Kristian Rouz — The decline in the market for government bonds that commenced the day after Donald Trump's victory, halted in Thursday's trading as the Bank of Japan (BoJ) imposed a yield control policy in order to protect the ultra-accommodative monetary environment in Japan.
The BoJ's yield control, announced on Thursday, involves the central bank promising to buy out an indefinite volume of bonds at a fixed yield. Japan's monetary authority can afford this due to the yen's double status as one of the world's five reserve currencies and haven asset status, meaning such radical decisions would have a negligible negative impact on the yen's FX rate stability.
The bonds rebounded slightly, and investors are awaiting the US Federal Reserve Chair Janet Yellen to announce her vision of monetary policies in the US taking into account the substantial changes that Trump election has brought on to the US and international markets.
"The momentum of the Trump rally (in debt yields and the US dollar) has faded a bit so we are all trying to recover," Philip Marey of Rabobank said. "Today the interesting things are a speech from Janet Yellen and whether there is anything new there. There's also (US) inflation data, so if they don't have any negative surprises we are heading for a rate hike."
The selloff in Japanese governmental bonds lasted five days prior to the BoJ's announcement. Australian bonds, Deutsche Bunds and US Treasuries have all gained in value subsequently, along with Japanese debt, and the euro strengthened after a nine-day retreat, whilst the dollar retreated from a nine-month high.
The BoJ's move, however, albeit eliminating the nascent threat to the monetary policy stability in Japan, has jeopardised the case for a December rate hike in the US. The 10-year Treasury yield slipped to 2.19pc from 2.22pc, suggesting the natural interest rate in the US is exposed to international headwinds. The Fed's base borrowing costs are currently set within the gauge of 0.25-0.5pc, still way below the benchmark yield, causing anxiety amongst savers, small bankers, and Main Street investors — the ones that allegedly got Trump elected in the first place.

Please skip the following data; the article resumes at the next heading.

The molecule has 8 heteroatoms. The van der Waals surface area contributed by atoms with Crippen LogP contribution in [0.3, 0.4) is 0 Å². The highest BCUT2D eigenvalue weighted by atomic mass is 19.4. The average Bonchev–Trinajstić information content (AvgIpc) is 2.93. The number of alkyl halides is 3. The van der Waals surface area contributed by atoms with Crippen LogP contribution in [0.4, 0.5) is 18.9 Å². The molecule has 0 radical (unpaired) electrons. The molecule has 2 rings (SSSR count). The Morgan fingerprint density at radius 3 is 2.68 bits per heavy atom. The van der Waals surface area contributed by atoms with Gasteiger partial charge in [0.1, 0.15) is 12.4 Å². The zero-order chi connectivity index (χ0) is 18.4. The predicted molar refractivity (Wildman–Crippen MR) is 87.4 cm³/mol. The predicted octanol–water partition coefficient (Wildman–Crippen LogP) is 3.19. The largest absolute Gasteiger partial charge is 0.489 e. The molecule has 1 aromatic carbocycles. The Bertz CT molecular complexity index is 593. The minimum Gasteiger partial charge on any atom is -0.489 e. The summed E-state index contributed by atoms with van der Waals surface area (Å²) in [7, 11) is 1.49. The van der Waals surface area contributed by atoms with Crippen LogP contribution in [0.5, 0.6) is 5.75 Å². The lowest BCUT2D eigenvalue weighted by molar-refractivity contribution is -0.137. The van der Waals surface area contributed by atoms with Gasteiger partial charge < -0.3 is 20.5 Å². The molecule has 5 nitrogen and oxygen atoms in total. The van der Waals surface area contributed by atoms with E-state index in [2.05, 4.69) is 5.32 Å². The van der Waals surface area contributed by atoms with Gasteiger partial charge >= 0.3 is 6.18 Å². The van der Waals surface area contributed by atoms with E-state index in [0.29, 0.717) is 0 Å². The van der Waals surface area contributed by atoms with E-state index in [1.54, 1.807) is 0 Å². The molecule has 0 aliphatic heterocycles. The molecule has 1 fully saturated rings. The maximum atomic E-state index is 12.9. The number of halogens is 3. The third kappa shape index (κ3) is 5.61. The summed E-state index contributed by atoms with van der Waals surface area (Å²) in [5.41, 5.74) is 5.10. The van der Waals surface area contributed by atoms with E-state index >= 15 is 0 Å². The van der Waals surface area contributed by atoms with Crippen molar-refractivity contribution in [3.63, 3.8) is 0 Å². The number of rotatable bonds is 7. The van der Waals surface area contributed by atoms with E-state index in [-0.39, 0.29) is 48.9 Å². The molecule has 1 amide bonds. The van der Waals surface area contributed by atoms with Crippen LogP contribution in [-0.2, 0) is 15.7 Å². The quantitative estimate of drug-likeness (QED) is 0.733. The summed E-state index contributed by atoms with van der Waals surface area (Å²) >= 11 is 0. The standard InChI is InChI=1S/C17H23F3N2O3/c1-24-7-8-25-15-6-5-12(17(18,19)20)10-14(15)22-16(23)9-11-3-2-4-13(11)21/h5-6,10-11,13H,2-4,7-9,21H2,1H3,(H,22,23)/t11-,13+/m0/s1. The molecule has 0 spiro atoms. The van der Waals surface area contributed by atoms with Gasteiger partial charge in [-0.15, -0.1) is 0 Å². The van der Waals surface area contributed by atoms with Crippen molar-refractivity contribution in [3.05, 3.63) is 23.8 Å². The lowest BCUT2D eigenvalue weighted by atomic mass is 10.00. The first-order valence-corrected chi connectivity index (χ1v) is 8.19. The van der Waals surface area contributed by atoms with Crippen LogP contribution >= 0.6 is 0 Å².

"From the BOJ operation, it looks like it's a firmer cap on yields than was previously being expected, so that's supportive for fixed-income globally," Peter Chatwell of London-based Mizuho International Plc said. "It means that the other markets can trade with a bit less of downside risk, or downside fear."
US futures markets are firmly anticipating a hike in borrowing costs in December. Yet, the BoJ's yield control is likely to demonstrate the international central banks' level of tolerance to the rise of the US borrowing costs. With natural and central bank interest rates advancing quicker in the US than in Europe or Japan, the disinvestment concern and discrepancies in capital flows might trigger a more decisive reaction from the European Central Bank (ECB) or the BoJ. That said, the Fed's Yellen may be more cautious in her rhetoric during Thursday's congressional testimony.
"It's a surprise that the BOJ took action today," Souichi Takeyama of Tokyo-based SMBC Nikko Securities Inc. "Markets won't test levels above these fixed rates as these will be seen as reflecting the BOJ's upper limit."
The BoJ's yield control will be executed via two operations, the first to purchase two-year bonds at minus 0.09pc, the other one to buy five-year securities at minus 0.04pc. Prior to the BoJ's announcement, the Japanese yields have not broken through the ceiling in the open market, having gained only 0.18pc in the days after Trump's election to minus 0.095pc.
"The aim is to send a warning to markets about a significant surge in rates," Keiko Onogi of Tokyo-based Daiwa Securities Co. said.